Children who feel a sense of identity, community, and friendship within a group are the most well-adjusted and successful in school. As children progress developmentally, their “world view” expands to add a greater understanding of the relationship between self and other.
Knowing this, collaboration and identity activities here at Rosa Parks Early Childhood Center take center stage. The children’s values, beliefs, and ideas are fostered at our school through the emphasis we put on building community. Some examples supporting identity and community building include identity panels, room signs, family pictures, me books, and birthday committees.
Identity panels offer an opportunity for all children to draw, sketch, and/ or collage creations supporting their physical appearance. Individual creations displayed in hanging panels promote each child’s place within their room and community. This is an extended process where children look at themselves in mirrors noting the intricate details that make them distinctive. This reminds all of us that it is each child, along with his or her strengths, successes, and accomplishments, which creates the formation of a true classroom community.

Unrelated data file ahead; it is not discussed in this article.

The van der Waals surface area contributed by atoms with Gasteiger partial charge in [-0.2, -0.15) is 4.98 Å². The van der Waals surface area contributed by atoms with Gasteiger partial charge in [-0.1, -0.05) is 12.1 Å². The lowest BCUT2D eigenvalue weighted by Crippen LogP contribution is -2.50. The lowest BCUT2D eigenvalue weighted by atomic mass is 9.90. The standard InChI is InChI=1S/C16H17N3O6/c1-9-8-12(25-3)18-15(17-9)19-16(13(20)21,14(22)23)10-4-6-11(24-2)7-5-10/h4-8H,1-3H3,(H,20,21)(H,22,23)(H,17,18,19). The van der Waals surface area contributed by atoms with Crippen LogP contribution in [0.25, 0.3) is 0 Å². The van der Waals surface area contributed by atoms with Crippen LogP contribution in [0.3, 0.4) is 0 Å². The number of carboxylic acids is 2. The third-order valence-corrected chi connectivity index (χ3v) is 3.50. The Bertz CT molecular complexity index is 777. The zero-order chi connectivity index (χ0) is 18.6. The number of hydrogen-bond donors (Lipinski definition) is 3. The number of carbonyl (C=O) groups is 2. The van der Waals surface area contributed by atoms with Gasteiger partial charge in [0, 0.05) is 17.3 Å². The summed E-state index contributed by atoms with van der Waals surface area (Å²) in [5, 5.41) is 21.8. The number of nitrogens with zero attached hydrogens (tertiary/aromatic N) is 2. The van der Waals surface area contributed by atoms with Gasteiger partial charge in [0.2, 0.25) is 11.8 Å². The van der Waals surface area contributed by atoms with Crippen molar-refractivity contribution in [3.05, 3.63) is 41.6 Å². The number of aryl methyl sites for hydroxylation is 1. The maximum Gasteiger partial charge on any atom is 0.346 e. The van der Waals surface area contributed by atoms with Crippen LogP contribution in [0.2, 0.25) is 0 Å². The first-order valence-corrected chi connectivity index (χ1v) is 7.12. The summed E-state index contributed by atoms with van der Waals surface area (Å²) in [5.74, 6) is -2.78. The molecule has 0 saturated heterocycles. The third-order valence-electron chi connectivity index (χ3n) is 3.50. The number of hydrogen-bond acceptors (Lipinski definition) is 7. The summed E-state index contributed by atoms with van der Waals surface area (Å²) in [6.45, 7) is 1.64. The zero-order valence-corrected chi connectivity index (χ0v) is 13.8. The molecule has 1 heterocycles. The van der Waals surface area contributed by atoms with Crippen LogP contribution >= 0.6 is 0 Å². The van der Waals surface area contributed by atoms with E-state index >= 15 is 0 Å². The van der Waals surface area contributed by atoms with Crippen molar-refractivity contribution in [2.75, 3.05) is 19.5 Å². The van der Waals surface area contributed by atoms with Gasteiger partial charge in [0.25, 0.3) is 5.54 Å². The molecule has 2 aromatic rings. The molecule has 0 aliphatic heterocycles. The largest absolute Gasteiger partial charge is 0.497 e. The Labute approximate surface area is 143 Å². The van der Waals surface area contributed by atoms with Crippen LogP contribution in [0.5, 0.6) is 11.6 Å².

Families too play an integral role supporting each child’s identity and development, and we strive to support these school family connections.As children feel safe and comfortable in their learning environment, their success in school is greater and their membership is more overt. Family pictures, both movable and visible, are displayed in each classroom in a variety of welcoming ways hoping to support these basic required feelings of safety and security for both our children and families. Visitors to our building often note their delight as children are seen carrying their family pictures with them to eat, to work, to nap, and out to play.
Birthday committees, another example of identity building, serve as an alternative to traditional birthday parties allowing all children to share who they are and work in a collaborative committee setting supporting friendship and negotiations. Birthday Committees consist of the birthday child and two to three additional children. Each Birthday Committee decides ahead what questions they will ask their birthday child. Some birthday questions might include, “What is your favorite food?” “What do you like to do best?” and/or “What is your favorite animal?” Each Birthday Committee then utilizes a different pre-agreed- upon medium (clay, paint, wood, plastic, etc.) creating a one-of-a kind collaborative Birthday Representation for that child. Each representation is then displayed year long in their classrooms marking each child’s sense of beginning, information, place, belonging, and connection.